It’s time to rein in the tax abaters. If the business plan succeeds only if you can avoid or abate taxes, then it’s a bad plan.
Economic development people are desperate to add businesses to their scorecards, and can you blame them? Everyone wants a Toyota plant or sexy new business park. Look at those jobs! Construction! Ancillary business! Except this often doesn’t work.
We’ve seen the track record of tax incentives versus deep holes in the ground. My favorite is United Airlines. The service center at Indianapolis International Airport was going to be a model of how to seduce business away from major markets into the lower-cost Midwest.
Today, there’s a thriving business of monumentally smaller size in the crater left by the promises of United.
You could add 3M to the list, but it’s not fair to single out large businesses when small-business abatements and “deals” have also hit the rocks of economic realities. Indeed, few of the tax-incentivized businesses actually end up benefiting communities at all.
Instead, there’s an enormous race by development officials to put a new feather in the cap of the local mayor, governor and/or economic development authority. New business agreements are newsworthy. Vote for us! We brought new jobs in these desolate times!
Here’s what actually happened: Those that made investments, paid their taxes, and developed their communities were kicked in the slats. State and local governments are being squeezed senseless in Quixotish attempts to stanch perceived overspending. No one knows when to quit squeezing. The patient is nearly dead, the fingerprints of boors and charlatans around their necks.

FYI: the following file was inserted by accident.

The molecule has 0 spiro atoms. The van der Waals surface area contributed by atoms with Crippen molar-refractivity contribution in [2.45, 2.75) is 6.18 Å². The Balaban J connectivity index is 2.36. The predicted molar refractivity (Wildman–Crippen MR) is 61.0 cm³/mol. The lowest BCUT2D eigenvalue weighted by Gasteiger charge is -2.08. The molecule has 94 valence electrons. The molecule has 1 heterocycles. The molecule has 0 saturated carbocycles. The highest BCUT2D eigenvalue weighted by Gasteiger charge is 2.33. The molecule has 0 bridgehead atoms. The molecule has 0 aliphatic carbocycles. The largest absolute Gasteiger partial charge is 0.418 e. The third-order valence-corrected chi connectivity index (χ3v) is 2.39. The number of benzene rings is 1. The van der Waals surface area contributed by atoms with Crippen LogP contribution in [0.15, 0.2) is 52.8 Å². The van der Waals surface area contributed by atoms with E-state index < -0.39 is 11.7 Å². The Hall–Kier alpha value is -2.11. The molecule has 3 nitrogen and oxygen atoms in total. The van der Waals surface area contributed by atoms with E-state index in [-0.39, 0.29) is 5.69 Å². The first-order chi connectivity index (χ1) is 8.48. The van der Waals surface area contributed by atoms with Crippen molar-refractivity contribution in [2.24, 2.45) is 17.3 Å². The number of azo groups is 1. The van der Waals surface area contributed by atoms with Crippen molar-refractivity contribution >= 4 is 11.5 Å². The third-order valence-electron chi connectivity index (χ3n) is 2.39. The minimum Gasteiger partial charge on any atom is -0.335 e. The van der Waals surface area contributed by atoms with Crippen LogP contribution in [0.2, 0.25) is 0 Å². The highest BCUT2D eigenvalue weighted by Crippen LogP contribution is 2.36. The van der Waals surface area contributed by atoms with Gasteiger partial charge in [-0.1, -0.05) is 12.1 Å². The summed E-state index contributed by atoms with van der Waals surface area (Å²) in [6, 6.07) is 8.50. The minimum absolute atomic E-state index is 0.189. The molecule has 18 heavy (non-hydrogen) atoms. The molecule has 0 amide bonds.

Everyone else must shoulder the burden of these incentives, and that means you and me. We’re the ones investing in United Airlines, or Browning Investments’ remake of Broad Ripple’s front doors. We’re putting money in their back pockets.
Oh, wait a minute. This will bring more tax revenue from the new jobs, is the hue and cry of politicians. More often than not, it’s a subtle reward for opening your pockets to make investments. The actual economic benefit is largely the investors’, their shareholders and, not very often, the local economy.
As governments are squeezed insanely tight in revenue, we allow these governments discretion at nearly all levels to blithely offer incentive bribes to businesses. Is there a rigorous protocol and regimen applied as a rule of law to such incentives? Is there personal culpability if the incentives don’t work? Are there active monitors to ensure progress? Bonds? Rigorous credit history observations applied? The answers are, no.
We entrust elected politicians, none of whom are guaranteed to be highly trained in economic development, or even economics, to good-buddy (to coin a verb) packages together, and perhaps spend more time on the photo-op than studying the effects on the taxing unit that will be gored. And gored they are.
It’s a favorite activity of this journal and others to wave the horrid carcass of tax deals gone foul. They pit counties against counties, cities against cities and states against states. Who wins? Does anyone raise the exact dollar count of real contributions toward the economic development in terms of actual incomes, more taxes paid, asset developments, long-term stability of the communities involved? Almost never.
Sometimes incentives are bribes by another word. They demean businesses and individuals that do the job of paying taxes to support the community and its infrastructure. Complain until they stop.•
Henderson is principal researcher of ExtremeLabs Inc., a Bloomington computer analysis firm. Send comments on this column to email@example.com.